John suggests that the Word, God’s Word, the expression of God’s mind and purpose was there from the beginning, was always there, with God, alongside God, working in a kind of partnership in the creation of the world. The Word is the agent of creation, the means by which God made the world. Life dispelling death; light dispelling darkness, order dispelling chaos: all of it is from the Word. Both Jews and Greeks would have gotten this. For the Jews this was the role of Wisdom in the book of Proverbs. For the Greeks it was the word of the Stoics, the organizing principle of the world, the world’s rational principle. Word for both Greeks and Jews was the tool in God’s hand, a communication of God’s purpose.
So far so good. But then John says something genuinely startling: “The Word became flesh and lived among us, and we have seen his glory, the glory of a father’s only son, full of grace and truth.” For John the Word is no longer the remote and hidden instrument of God’s work of creation, or the Stoic’s organizing principle of the world, but flesh and blood. Incarnate. For John, and for Christians, this Word spoken out loud by God, was spoken into the world in Jesus of Nazareth. For Christians Jesus is God’s way of breaking God’s silence. And he breaks that silence not by shouting from a mountain, or working through a prophet, or even through the slight whisper heard by Elijah, but by a living, breathing, speaking, loving human being. As Hebrews puts it, “in these last days he has spoken to us by a Son . . . He is the reflection of God’s glory and the exact imprint of God’s very being.”
Now this is all well and good. But what does it mean? For one thing it means we need to start listening. Eugene Peterson once said that he thought his job as a pastor was to get people to pay attention to God. For far too many Christians the only thing that was important about Jesus was that he was born and that he died—and perhaps they throw in the resurrection for good measure. But for the Gospel writers’ people were not simply called to believe in Jesus but to follow him. And by following him we take up his words as our own words. And Jesus, John tells us was “full of grace and truth.” Those words suggest on the one hand an enduring love and on the other a commitment to God’s justice. And this is what we are called to. It is not easy. As G. K. Chesterton once wrote, the Christian faith had not been tried and found wanting, but it had been found difficult and left untried.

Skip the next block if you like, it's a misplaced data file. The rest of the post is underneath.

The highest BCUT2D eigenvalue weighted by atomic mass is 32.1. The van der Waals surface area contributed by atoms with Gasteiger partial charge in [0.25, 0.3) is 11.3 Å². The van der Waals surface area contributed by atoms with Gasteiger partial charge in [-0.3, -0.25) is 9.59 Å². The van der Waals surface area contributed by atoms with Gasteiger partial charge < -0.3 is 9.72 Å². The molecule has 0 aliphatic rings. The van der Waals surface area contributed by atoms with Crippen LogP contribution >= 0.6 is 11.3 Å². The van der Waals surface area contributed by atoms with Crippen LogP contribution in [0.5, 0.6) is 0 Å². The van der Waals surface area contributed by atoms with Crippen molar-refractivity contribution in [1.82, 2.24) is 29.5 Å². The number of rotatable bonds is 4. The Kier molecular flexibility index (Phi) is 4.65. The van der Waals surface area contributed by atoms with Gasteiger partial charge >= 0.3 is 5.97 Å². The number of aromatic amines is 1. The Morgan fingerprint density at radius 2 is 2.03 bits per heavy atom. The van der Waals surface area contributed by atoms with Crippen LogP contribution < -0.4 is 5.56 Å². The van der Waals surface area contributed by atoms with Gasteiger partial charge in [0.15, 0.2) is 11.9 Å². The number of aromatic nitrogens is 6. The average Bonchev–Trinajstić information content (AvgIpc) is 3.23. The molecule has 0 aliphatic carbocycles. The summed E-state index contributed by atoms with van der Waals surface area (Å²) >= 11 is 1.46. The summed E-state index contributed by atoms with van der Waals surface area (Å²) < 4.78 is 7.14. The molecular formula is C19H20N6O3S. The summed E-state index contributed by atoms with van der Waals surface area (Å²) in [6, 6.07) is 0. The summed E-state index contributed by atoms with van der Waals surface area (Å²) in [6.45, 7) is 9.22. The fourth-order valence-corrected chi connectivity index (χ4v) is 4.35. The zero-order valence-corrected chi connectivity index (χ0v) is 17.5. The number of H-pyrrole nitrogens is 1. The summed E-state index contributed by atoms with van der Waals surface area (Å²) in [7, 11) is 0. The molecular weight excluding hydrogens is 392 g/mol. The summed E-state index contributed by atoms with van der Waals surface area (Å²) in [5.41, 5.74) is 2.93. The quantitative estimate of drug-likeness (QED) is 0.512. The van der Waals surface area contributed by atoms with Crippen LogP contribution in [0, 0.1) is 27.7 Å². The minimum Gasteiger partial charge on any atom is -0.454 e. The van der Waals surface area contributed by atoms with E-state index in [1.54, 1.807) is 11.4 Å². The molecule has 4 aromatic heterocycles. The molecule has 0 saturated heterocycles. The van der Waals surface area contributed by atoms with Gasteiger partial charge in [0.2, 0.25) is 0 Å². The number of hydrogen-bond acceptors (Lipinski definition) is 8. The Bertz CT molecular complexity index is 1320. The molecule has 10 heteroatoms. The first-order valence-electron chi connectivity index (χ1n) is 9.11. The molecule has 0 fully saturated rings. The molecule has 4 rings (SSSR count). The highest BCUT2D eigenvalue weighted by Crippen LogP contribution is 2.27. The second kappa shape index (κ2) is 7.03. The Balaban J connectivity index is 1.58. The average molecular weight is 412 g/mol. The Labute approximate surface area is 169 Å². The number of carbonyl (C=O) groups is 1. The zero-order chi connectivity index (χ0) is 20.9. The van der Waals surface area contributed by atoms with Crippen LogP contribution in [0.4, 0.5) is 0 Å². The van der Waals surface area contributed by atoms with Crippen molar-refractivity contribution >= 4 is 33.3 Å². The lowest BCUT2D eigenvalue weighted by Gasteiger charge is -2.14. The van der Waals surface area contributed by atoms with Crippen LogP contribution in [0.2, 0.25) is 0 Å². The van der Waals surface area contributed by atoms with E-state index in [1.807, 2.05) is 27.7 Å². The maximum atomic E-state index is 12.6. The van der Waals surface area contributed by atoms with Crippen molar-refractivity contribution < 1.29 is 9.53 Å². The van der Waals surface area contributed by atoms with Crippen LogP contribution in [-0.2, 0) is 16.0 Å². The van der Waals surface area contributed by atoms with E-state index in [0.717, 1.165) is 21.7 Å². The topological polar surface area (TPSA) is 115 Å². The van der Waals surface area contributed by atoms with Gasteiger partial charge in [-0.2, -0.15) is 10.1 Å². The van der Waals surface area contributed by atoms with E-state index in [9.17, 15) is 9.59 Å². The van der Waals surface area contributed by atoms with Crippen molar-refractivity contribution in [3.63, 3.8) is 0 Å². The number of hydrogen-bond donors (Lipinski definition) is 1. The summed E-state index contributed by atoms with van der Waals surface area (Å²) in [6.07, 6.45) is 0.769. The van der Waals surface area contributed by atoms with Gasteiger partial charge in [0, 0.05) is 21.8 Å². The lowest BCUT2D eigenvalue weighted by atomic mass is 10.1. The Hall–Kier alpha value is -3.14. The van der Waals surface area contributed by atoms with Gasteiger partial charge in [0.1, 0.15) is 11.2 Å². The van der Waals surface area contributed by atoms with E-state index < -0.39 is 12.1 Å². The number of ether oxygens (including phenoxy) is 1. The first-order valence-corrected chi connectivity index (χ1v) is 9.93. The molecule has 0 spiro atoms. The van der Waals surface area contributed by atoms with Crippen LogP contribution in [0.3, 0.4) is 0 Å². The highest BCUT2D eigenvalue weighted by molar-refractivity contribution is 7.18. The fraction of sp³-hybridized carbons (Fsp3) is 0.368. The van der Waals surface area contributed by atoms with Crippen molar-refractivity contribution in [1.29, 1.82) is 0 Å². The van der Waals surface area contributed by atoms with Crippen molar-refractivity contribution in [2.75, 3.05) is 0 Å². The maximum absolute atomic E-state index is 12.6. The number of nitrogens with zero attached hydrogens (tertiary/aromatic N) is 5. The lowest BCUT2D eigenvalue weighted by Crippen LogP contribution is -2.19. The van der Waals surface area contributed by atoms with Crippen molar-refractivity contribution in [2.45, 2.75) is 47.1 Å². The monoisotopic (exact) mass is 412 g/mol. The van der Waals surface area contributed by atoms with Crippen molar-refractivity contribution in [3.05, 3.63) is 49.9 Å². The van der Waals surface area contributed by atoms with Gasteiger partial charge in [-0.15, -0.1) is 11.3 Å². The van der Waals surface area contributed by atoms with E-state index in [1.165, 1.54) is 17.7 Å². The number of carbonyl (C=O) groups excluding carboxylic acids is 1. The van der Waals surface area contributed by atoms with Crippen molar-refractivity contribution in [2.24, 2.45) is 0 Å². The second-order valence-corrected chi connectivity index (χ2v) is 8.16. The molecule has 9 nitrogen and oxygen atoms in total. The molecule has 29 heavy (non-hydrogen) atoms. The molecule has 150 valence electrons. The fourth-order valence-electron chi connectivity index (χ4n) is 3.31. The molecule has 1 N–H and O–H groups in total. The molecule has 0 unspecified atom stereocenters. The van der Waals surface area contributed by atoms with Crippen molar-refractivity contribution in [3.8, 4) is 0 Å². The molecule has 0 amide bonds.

In following Jesus, we hear his words and take them up as our own. We become partners with God in speaking those words—words of reconciliation and hope, words of generosity and compassion, words of warning and judgment. God’s Word became one of us so that God’s word could live in us, so that the world will no longer be silent, but full of light and love. Paul speaks of us as being “in Christ”, united with Christ. We are now the Word made flesh. We make present the love of God, the hope for justice, and joy of being human, being heard, of being addressed and addressing.
The Word comes to us out of silence on this Christmas morning and bids us hear and speak aloud. The Word comes to us in the darkness and bids us step into the light. The Word comes to us in mystery and bids us reveal all. The Word comes to us enfleshed, tactile, real, and bids leave behind our pale shadows of fear and step into the fullness of our humanity, following Jesus on the way. Thanks be to God.